• comply with any obligation in an award or enterprise agreement to consult about the redundancy (this may require consultation with your or your union/other representative, although again once this occurs the redundancy can proceed).

If you think the above requirements haven’t been met, you can challenge this as an unfair dismissal in the Fair Work Commission (see:

If you are being made redundant, you are also entitled to:

  • notice (or pay in lieu of notice) of between 1 and 5 weeks; and
  • redundancy pay of between 4 and 16 weeks.

Both the above vary based on your length of service with your employer. More generous notice and redundancy pay entitlements may apply under enterprise agreements (especially union-negotiated agreements).

The Fair Work Act imposes additional information and consultation obligations on employers when effecting large-scale redundancies (15 or more employees).

I work in a high-demand industry and they’ve asked me to do a lot of extra hours to cope with increased workload

This is the situation currently facing many in the community, including health care workers, supermarket employees and those in vital supply chains (transport and distribution workers etc).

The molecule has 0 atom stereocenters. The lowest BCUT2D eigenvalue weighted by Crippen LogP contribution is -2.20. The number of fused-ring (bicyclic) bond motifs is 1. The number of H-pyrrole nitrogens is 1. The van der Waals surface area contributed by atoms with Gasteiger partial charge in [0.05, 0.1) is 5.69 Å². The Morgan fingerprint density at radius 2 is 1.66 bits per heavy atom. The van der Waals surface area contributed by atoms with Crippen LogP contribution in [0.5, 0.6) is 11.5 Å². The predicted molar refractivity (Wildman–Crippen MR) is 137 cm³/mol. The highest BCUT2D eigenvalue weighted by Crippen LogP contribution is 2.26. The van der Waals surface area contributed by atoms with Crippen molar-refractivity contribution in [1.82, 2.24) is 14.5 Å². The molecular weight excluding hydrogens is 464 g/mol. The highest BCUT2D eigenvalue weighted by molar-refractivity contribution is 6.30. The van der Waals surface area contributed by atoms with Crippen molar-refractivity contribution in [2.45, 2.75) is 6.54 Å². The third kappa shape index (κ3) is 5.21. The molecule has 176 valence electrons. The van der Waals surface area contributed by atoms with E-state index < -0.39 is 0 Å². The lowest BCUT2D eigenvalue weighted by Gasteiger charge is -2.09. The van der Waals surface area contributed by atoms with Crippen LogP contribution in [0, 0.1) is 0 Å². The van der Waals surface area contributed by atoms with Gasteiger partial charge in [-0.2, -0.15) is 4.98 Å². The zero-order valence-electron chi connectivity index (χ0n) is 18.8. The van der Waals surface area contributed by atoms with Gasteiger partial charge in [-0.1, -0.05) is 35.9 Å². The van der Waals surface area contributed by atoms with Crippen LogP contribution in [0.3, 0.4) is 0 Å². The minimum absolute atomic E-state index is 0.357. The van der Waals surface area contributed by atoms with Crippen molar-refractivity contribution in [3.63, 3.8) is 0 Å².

Full-time employees can only be required to work a maximum of 38 hours per week, plus ‘reasonable additional hours’ (which vary depending on the type of work, the industry, employee’s level of seniority, etc).

Check your award or enterprise agreement as it will likely have additional regulation of rostering arrangements and working hours.

A final note

Taking annual leave or long service might also be considered to address many of the difficult situations covered above – but these entitlements should generally only be utilised for their intended purpose. For example, if you are really concerned about attending work right now and are happy to use your annual leave – and will actually have a break from work (rather than working from home) – then do that.

Other resources:

[1] Sick leave forms part of the 10 days of personal leave that employees accrue each year. Personal leave may also be used as carer’s leave.